Our sociability has a goal: to let us know we are not alone. People respond to us, and we learn how best to socially interact with them so that they do. Sociability is an essential link made between our brains and others’. There is no such thing as negative publicity, say the media. No solitary animals, we like to get noticed, preferably favorably, by others of our kind. And doing that requires plenty of skilled brain work.
Thus, as much as motor actions have sensory feedback, so is sociability guided by feedback. Touch the movement of your face when smiling spontaneously with others. Doesn’t part of the feeling of being “me” lie in it? Suppose your face turned into a wax mask and your hands and body turned into one of those clever automatons animated by hidden mechanisms found in “dark ride” exhibits at amusement parks. And what if your voice were changed too, to become a synthesized deadpan computer monotone. With a waxwork face you could not make even the slightest hint of a frown or smile. With automaton limbs you could, robotlike, get a cup of tea but not wave, pat anything, or offer a handshake. Nor could you, with your monotone voice, intone a subtle hello, or laugh. Such a condition is imaginable, but it would be a psychological hell. We could do without our legs and hands, but could we do without the expressiveness of our faces or of our voices and gestures? Without expression, we would be cut off from that which makes us what and who we are.
If physical actions performed in the physical, three-dimensional world give us a sense of physical extension, could not those performed in the social world likewise give us a sense of extension – social existence? Expressing ourselves to others through our faces and otherwise is crucial to our reality, not in the physical world so much as socially, embodying our identity and presence. It gives the brain a strong sense of “me.”"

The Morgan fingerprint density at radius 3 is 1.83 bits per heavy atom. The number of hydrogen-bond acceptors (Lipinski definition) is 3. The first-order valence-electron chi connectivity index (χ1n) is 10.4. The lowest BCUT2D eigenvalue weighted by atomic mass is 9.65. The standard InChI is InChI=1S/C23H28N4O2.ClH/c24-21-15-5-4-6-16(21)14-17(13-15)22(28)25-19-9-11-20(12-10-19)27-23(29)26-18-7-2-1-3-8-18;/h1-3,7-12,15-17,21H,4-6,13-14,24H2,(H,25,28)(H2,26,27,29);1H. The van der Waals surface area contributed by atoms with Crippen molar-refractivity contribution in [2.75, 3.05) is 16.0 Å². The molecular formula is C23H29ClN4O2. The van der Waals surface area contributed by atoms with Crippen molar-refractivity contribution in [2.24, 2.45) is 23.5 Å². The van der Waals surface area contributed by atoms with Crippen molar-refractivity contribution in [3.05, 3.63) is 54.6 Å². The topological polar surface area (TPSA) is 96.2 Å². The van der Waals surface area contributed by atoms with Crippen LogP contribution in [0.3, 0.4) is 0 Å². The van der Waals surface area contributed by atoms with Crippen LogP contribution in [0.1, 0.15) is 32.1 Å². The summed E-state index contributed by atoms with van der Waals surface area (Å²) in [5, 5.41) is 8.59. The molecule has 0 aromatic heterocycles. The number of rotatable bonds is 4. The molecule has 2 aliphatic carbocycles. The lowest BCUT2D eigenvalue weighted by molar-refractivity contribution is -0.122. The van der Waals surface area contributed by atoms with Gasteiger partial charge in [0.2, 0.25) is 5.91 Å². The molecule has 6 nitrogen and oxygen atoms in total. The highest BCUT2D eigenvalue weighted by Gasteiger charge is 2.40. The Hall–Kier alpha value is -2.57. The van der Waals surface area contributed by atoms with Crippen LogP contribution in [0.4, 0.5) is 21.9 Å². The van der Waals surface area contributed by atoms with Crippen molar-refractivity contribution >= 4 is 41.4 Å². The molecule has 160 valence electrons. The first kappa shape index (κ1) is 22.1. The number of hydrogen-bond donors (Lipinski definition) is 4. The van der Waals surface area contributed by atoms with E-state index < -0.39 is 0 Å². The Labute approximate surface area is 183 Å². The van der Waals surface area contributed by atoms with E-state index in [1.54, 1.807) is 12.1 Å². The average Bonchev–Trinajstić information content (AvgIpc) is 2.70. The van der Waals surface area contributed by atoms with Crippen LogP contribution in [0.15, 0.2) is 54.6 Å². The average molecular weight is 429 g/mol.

This social embodiment, alas, can translate for humans, into social oppression, cultural oppression. It can interfere with our own relationship to our own bodies, our own physicality. It can interfere with our own ability to reestablish a sense of well-being that feels as though it rises up from our bodies. It can interfere with our natural right to move in ways that are natural, that throw off accumulated tension, because honest movement might look a bit weird to our 'troop': In a deft move, our social embodiment sets us up and can continuously trump our inherent right to access our own personal physical embodiment to the point of our developing chronic pain somewhere.
Most chronic aches and pains would not even arise if it were not for this default, this all too human "fatal attraction" we have for regarding the troop's imagined needs at the expense of our own. Our proclivity for adhering to social dictates and lives and understandings, other people - all the things we deem to be "cultural" - cost us, cost our bodies. How do we begin to turn it around for ourselves? We have to bite down on some facts:
1. We exist not only in a virtual world of others and comings and goings, we are also physical manifestations of cellular life.